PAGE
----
The Chancellor’s Spending Review changes little about the overall predicament Britain is in.
The cuts of £11.5 billion were already on the cards and are part of an overall plan to narrow and eventually eradicate the gap between what the government receives in taxes and what it spends.
Instead, much of the interest today is precisely where those cuts fall and the impact they will have on the country – which departments won (the NHS, science, intelligence agencies and the military amongst others) and which lost (local government, the courts and – in a remarkable stroke of self-sacrifice – the Treasury itself).
But this is only half the picture. The cuts above are falling on departmental budgets but there is another whopping chunk (almost half) of government spending: Annually Managed Expenditure.
This is made up of pensions, welfare, the interest the government pays on the huge debt it has racked up and some other spending over which the government has little near-term control.
Altogether, it has expanded around 25 per cent over the past three years while department budgets have shrunk by 8 per cent.
The Chancellor wants to slow the welfare element. However, he excluded pensions, as anticipated by many, as well as the benefits most closely linked to the (weak) state of the economy like Job Seekers’ Allowance.
So that leaves a rather narrow range of benefits to be cut – see this chart from the Resolution Foundation think tank published a few weeks ago (ESA means Employment and Support Allowance):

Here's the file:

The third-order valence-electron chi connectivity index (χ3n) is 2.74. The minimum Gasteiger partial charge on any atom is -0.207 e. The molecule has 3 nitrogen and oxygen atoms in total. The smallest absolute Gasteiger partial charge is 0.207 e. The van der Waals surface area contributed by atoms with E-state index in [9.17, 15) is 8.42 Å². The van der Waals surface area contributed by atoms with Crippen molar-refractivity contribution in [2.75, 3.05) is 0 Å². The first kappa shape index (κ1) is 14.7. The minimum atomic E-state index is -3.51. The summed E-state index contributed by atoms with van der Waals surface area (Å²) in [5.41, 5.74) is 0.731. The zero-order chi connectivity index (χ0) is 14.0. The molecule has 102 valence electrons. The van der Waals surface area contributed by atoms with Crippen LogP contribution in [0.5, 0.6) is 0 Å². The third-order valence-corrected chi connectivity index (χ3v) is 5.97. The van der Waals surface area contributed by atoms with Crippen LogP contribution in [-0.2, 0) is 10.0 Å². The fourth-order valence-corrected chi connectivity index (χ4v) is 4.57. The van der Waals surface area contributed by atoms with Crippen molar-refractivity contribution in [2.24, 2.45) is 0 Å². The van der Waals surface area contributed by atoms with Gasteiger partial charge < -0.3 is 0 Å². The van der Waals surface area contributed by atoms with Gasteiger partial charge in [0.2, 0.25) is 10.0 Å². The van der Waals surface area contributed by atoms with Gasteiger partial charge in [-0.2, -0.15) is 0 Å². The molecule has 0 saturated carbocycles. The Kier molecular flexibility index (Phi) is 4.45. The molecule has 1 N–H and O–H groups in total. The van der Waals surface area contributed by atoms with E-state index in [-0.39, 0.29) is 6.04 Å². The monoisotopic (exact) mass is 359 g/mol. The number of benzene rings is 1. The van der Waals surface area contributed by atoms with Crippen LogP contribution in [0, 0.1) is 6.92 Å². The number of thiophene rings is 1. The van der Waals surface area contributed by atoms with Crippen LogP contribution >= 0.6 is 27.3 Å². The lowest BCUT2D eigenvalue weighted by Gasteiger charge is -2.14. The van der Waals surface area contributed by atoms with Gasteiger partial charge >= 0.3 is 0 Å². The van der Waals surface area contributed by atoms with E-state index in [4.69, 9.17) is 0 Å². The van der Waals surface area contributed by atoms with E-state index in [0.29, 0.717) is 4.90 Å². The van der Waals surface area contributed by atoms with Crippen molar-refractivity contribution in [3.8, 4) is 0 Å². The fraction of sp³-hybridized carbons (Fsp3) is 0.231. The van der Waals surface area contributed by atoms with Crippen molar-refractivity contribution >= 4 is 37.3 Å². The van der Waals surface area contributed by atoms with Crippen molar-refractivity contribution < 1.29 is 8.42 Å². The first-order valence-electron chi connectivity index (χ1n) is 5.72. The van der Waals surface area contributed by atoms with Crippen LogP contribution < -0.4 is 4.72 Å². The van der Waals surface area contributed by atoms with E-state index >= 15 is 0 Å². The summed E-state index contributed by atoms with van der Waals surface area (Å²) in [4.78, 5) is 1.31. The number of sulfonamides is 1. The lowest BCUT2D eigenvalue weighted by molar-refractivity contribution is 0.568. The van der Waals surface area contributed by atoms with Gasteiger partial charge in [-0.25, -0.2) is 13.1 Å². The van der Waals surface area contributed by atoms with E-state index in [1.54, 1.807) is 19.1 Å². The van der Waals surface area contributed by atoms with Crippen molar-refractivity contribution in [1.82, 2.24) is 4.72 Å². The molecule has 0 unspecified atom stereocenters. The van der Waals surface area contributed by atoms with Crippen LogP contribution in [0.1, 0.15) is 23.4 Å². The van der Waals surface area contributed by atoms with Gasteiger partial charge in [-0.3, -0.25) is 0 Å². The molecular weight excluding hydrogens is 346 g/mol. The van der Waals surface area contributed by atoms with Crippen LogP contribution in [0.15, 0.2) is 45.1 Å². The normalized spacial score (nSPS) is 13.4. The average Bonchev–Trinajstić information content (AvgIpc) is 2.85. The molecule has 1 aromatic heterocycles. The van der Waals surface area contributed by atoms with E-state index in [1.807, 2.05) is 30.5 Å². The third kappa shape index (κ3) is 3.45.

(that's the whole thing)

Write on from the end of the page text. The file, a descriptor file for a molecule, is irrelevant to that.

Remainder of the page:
By excluding pensions and the benefits associated with the economic cycle, the Chancellor has put an automatic cap on a narrow range of benefits.
In fact the whole approach to pensioner benefits is mistaken, according to Patrick Nolan, chief economist at another think tank, Reform.
In a note today he explains why, including a reference to the announcement that winter fuel allowances will be withdrawn from British people living abroad – in hot countries:
– Patrick Nolan, Reform
…by excluding the state pension from the cap on transfers its coverage has become so narrow as to be practically meaningless.
The coalition has also failed to account for the growing costs that will arise due to the indexation of the state pension due to the triple lock, and the plans for the retirement age do not go far enough to account for increases in longevity.
The proposal to restrict the Winter Fuel Payment is complex and will save little money. The coalition’s pension reforms are thus a case of one step forward and two steps back.
I think we are going to hear more about this. There is a growing body of opinion that pensioners are being shielded too much from the cuts.